In some countries it is better known and researched that children are used as cheap labour. Cases like the cocoa plantations of Nestlé’s suppliers in Côte d’Ivoire, or in cobalt mining in the DRC are abundantly known. Now a report by the DPA newschannel on child labour in Mexico is bringing the wider issue into focus.1
The DPA report on a family moving round the country to look for work. The parents and their four children have found work in the chilli pepper harvest. During harvest season from December to May, the family has a secure income. After that they will continue to search.
According to the DPA, about 4 million Mexicans are working as migrant workers in domestic agriculture. But hidden in this number are about 1.5 million children and adolescents. In Mexico, child labour is illegal but due to poverty and a lack of consistent education children and adolescents are employed in agriculture. However, the civic association “Fuerza Migrante” has criticized the existing laws claiming they are not effective, and that enforcement of the laws is deficient. The conditions in the fields can be seen to be analogous to slavery, including 12-hour shifts in the blazing sun without appropriate protection and many migrant workers earn only three to seven euros per day.
The Mexican government is trying to address the needs of migrant workers and their families in specially-designed homes with education facilities provided. However the available funds appear to be too low to provide sufficient capacity. According to “Fuerza Migrante” overcrowding and lack of hygiene occur in these institutions. This adds to the stress and increases alcoholism – even in children.
However, not only in agriculture where child labour occurs. Last year, Mexican authorities discovered 63 children between 8 to 17 years working in a factory packing vegetables. They only received one day off per week and earned ony six Euro per day.2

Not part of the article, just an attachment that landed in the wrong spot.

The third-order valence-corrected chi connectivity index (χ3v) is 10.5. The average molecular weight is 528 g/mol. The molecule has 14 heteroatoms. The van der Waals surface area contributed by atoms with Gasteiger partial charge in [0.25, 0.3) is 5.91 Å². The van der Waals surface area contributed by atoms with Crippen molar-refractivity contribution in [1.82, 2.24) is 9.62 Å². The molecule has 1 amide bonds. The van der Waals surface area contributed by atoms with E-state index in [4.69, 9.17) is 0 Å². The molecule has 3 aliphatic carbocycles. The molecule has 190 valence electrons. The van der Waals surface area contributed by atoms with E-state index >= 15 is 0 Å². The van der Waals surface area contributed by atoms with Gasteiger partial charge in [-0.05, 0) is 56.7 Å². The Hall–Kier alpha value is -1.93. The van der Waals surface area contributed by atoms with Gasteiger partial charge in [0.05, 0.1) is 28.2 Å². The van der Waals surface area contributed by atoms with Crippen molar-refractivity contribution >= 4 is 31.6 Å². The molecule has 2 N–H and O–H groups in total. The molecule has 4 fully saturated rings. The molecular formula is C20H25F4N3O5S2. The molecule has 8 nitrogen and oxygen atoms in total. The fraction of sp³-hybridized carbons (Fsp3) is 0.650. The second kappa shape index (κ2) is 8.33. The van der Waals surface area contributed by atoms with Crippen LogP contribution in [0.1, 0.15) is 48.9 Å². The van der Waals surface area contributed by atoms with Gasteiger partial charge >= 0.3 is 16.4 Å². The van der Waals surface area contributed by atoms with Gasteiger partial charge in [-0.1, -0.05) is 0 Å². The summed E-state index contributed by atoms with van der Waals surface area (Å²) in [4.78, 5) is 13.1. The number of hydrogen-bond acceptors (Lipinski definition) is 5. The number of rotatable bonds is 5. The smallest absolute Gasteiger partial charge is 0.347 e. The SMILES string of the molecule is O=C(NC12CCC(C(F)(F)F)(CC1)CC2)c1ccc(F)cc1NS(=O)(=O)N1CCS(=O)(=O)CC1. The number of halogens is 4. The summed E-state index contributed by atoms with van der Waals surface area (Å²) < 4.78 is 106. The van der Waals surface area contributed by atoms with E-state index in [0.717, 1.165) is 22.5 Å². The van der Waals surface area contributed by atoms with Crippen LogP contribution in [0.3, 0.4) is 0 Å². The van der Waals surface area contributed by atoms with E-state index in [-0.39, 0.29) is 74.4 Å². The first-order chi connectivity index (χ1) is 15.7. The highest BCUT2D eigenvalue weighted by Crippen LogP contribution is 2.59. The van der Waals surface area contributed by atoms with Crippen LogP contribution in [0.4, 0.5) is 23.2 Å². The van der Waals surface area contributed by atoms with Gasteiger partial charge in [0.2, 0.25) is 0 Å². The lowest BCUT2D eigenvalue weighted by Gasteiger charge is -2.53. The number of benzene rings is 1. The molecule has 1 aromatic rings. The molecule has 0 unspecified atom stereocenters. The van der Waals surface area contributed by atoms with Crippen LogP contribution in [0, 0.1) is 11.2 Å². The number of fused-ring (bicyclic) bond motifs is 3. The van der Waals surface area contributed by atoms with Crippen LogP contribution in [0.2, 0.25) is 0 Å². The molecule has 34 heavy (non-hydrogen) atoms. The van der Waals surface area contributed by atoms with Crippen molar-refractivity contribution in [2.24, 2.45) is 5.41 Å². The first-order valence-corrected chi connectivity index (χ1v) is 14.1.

Child labour is still widespread in Mexico, but seems to be slowly declining. A joint study by the World Bank, the International Labour Organisation (ILO) and UNICEF shows this positive trend, but has continued to point to the urgency of this problem. In rural areas, child labour is twice as common as in the city.3
Investors and companies must apply strict criteria on their business relationships with companies that have activities in Mexico. Child labour must not be thought to be soley a problem in Africa and Asia but must be actively combated in other parts of the world. Human Rights Watch points out that it is not sufficient to simply prevent child labour. Since families are often dependent on the income of the children a balance needs to be created for this.4
- http://www.sueddeutsche.de/news/leben/gesellschaft-kinderarbeit-auf-mexikos-feldern-sklavenartige-zustaende-dpa.urn-newsml-dpa-com-20090101-160207-99-538417, 02/07/2016, accessed on 02.08.2016 [↩]
- http://www.ibtimes.com/mexico-child-labor-over-60-children-found-working-vegetable-packing-factory-northern-2062954, 8/21/2015, accessed on 02.08.2016 [↩]
- Http://www.worldbank.org/en/news/feature/2013/01/18/children-at-work-in-mexico-still-a-major-issue, 18.01.2013, called at 8:02. 2016 [↩]
- Https://www.hrw.org/news/2015/01/12/helping-reduce-child-labor-farms, 1/12/2015, accessed on 02.08.2016 [↩]